The response

It’s factual and accurate, and since this revelation exposes this quack, he is understandably ticked off and so has responded by turning to the law, not because he has actually got a real case, but rather because doing so is often a highly effective way to rapidly gag any vocal opponents. In other words his goal here is  to have the article purged off SBM.

When faced with the considerable legal costs that defending such an action involves, it might indeed be tempting to roll over and simply purge the article, so with that thought in mind, how have they handled this?

Basically by doing the right thing here. standing up for the truth, and refusing to be bullied into silence.

As far as Dr Novella is concerned, that’s a solid “no way” to the thought that pulling the article is a viable option …

we have no intention of removing the post as we feel it is critical to the public’s interest. This is what we do at SBM – provide an objective analysis of questionable or controversial medical claims so that consumers can make more informed decisions, and to advance the state of science in medicine.

We also feel it is critical not to cave to this type of intimidation. If we do, we might as well close up shop (which I suspect the Tobinicks of the world would find agreeable). Defending against even a frivolous lawsuit can be quite expensive, but we feel it is necessary for us to fight as hard as we can to defend our rights and the work that we do here at SBM.

Sneaky Tactic – It’s an advertisement !!

Now this surprised me, the rather weird spin being given here by the action is this …

Tobinick is claiming that my blog post is an “advertisement.” This is a legal maneuver as the threshold for forcing someone to remove an advertisement is much lower than the threshold for suppressing their free speech. I can only assume that he and his attorneys are not bothered by the fact that blog posts on SBM are blatantly not advertisements.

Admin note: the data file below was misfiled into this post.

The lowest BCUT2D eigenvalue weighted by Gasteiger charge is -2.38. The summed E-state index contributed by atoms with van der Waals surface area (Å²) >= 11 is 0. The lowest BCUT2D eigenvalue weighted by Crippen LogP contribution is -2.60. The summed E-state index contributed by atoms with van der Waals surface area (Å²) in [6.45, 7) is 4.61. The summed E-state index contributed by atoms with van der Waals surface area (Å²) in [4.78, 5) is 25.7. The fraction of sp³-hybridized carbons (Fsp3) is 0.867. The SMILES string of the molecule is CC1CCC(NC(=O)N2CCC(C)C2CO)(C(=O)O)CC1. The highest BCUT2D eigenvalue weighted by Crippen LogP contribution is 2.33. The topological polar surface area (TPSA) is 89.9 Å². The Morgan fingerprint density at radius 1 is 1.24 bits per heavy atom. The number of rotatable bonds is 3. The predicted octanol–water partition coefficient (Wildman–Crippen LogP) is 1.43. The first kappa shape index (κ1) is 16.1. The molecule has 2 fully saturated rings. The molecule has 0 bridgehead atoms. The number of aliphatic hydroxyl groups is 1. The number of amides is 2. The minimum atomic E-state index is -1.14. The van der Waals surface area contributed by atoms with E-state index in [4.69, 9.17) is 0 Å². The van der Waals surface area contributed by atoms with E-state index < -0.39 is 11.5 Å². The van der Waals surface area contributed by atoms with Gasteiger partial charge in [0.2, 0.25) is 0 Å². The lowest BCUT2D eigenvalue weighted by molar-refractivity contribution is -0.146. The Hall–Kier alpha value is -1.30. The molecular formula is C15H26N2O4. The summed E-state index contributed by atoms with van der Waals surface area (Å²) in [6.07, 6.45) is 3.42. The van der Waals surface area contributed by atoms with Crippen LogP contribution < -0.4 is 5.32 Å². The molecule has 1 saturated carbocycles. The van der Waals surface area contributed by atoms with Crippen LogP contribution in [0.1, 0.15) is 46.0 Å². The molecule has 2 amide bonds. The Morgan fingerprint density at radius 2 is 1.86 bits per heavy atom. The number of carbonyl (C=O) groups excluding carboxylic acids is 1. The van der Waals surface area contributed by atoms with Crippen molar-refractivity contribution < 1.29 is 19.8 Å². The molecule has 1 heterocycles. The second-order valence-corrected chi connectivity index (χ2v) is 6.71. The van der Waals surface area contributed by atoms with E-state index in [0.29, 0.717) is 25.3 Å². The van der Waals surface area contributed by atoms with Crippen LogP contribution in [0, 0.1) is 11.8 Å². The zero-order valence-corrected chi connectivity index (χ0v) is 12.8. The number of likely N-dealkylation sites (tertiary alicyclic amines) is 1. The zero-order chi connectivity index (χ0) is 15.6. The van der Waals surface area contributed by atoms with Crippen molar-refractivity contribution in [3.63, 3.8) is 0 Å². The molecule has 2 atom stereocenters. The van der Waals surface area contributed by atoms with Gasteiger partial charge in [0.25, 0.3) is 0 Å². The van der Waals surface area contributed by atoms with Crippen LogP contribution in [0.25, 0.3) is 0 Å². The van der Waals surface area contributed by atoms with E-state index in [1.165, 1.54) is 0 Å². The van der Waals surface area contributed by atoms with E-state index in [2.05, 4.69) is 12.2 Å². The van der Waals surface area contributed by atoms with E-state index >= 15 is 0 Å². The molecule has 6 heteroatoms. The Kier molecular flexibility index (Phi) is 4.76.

In the case of the Enbrel article he had to make the absurd claim that the post (which does not mention my own practice) was an advertisement for my neurology practice at Yale, designed to attack a “competitor.” 

So in essence what we have here is a guy who is not a neurologist, has no formal training and certification, selling utterly absurd cures that don’t actually work for a huge amount to desperate people, then gets called out on this and responds by trying to utilise the law to gag that valid criticism.

You can help

They still have a long way to go, and so the battle will be costly – any support you can give to help pay for the necessary and considerable legal fees will be greatly appreciated by them. You can donate directly to their legal defense fund or alternatively support their efforts by becoming an SGU member, and gain access to their premium content.

>> The link to their donation page is here <<

So have I made a donation?

Oh yes, I’d not ask you to do so if I had not done it myself. This is a cause that I feel truly does warrant your support, so if you are about to sit down and enjoy a coffee, then why not simply skip that one coffee just for today, and donate the cost of it into the fund to help out.

In the picture below (as I write) is where they currently stand.